Normally, when you type in an URL or click on a link, your browser will show you the web page you want.  Sometimes however, there's a problem. 

An URL is like a phone number; if you don't type it exactly right, you won't get through.  If the browser can't find the URL you typed in, it will usually show you a list of links to web pages that resemble the URL you typed in.  If there's a link to the web page you want, just click on it.  If not, try typing the URL again.

Remember that, like telephone numbers, sometimes URLs change.  That makes a link that used to work suddenly stop working.  When that happens, you'll have to find out the new URL.

Sometimes, the people who own a web site will go out of business and/or sell their URL to someone else.  When that happens, the old web site vanishes and/or is replaced by a new one.

Sometimes web sites are so busy, they just can't respond when you try to reach them.  It's like getting a busy signal on the telephone; if you try back later, you'll probably get through.

Sometimes your browser may pop up a small gray box called a dialog box.  It might tell you that you are about to send information over an insecure line, or that you are entering or leaving an encrypted site.  It might tell you that you need  different software to view the web site you want.  It might ask permission to download something to your computer.  A dialog box won't go away until you have clicked an answer button.

Always read a dialog box before you click "OK," because dialog boxes can contain very important messages.

Click here to see a real dialog box.


Glossary of terms used so far:
  • browser - A computer program that helps people use the Internet.
  • click - To quickly press and release the left mouse button.
  • dialog box - A small box that pops up on screen to give you information.  You must respond to a dialog box by clicking on a button.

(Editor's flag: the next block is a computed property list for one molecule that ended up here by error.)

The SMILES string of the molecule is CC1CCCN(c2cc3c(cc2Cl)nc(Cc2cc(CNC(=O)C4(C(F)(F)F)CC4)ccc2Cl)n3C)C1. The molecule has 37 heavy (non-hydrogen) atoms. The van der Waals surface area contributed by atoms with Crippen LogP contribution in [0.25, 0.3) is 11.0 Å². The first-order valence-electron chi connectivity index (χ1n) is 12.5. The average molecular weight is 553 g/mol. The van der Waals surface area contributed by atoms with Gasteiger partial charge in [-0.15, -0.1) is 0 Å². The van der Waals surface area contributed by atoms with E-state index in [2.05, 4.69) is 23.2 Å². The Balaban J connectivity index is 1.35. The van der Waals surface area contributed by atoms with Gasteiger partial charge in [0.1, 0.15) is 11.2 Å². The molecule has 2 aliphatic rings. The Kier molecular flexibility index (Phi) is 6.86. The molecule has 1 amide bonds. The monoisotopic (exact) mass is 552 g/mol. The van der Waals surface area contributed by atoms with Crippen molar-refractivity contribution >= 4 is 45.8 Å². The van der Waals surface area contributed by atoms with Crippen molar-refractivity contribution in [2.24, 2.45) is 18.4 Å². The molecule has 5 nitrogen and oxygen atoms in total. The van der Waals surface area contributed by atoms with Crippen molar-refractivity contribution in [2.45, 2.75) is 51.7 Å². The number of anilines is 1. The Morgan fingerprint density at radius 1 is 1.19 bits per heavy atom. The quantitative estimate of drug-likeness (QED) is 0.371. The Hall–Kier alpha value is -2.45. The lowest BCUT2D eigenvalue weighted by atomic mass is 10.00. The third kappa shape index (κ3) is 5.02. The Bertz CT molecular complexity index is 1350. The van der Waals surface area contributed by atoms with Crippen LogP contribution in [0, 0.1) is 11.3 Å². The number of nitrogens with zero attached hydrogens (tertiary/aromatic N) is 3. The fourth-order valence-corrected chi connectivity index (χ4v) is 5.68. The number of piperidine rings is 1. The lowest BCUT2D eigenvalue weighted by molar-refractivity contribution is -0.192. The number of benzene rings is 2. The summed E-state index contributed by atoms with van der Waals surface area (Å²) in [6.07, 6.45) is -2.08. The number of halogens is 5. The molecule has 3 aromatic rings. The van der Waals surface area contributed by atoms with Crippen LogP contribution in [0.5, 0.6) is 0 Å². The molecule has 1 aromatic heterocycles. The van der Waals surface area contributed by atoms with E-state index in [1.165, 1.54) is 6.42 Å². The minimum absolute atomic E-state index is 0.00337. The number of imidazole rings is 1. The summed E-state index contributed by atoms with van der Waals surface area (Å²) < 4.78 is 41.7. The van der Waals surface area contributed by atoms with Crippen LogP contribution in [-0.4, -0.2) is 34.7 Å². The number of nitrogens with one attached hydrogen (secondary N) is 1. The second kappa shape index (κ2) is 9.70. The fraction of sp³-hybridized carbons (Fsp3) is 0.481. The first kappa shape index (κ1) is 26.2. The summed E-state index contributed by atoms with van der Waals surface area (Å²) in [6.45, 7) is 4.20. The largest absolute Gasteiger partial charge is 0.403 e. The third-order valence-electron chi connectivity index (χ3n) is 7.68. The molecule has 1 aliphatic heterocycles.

• drag - To move an onscreen object by putting the pointer over it, holding the mouse button down, and moving the pointer.
  • Google Chrome - A browser.
  • graphics - Pictures.
  • HTTP - Hypertext Transfer Protocol; the way computers communicate on the World Wide Web.
  • highlighted text - Text with a different background color. This sentence is highlighted.
  • insertion point - A little blinking line that shows you where the next letter you type will appear. 
  • Internet Explorer - A browser.
  • link - A connection to another web page.  (Sometimes called a "hyperlink".)
  • location toolbar - The browser toolbar that contains a text box.
  • navigation toolbar - The browser toolbar that contains the "Back" and "Forward" buttons.
  • Mozilla Firefox - A browser.  Firefox is an updated version of Netscape Navigator.
  • pointer - The little arrow that moves around the computer screen when the mouse is moved.
  • Safari - A browser.
  • scroll - To move a web page up and down on the computer screen.
  • scroll bar - A bar that appears at the edge of the computer screen when a web page is too large to fit on the screen.
  • slider - Part of a scroll bar; the box that moves up and down as a web page is scrolled.
  • text - Letters and numbers.
  • text box - A white box that you can type things into.
  • toolbar - A group of tools to help you use the Internet.  Toolbars are part of a browser.
  • URL - The address of a web page.  Pronounced "earl," URL stands for Uniform Resource Locator.
  • web page - A computer file that looks like a printed page when viewed with a browser.
  • web site - A group of related web pages.
  • World Wide Web - The part of the Internet that can be viewed with a browser.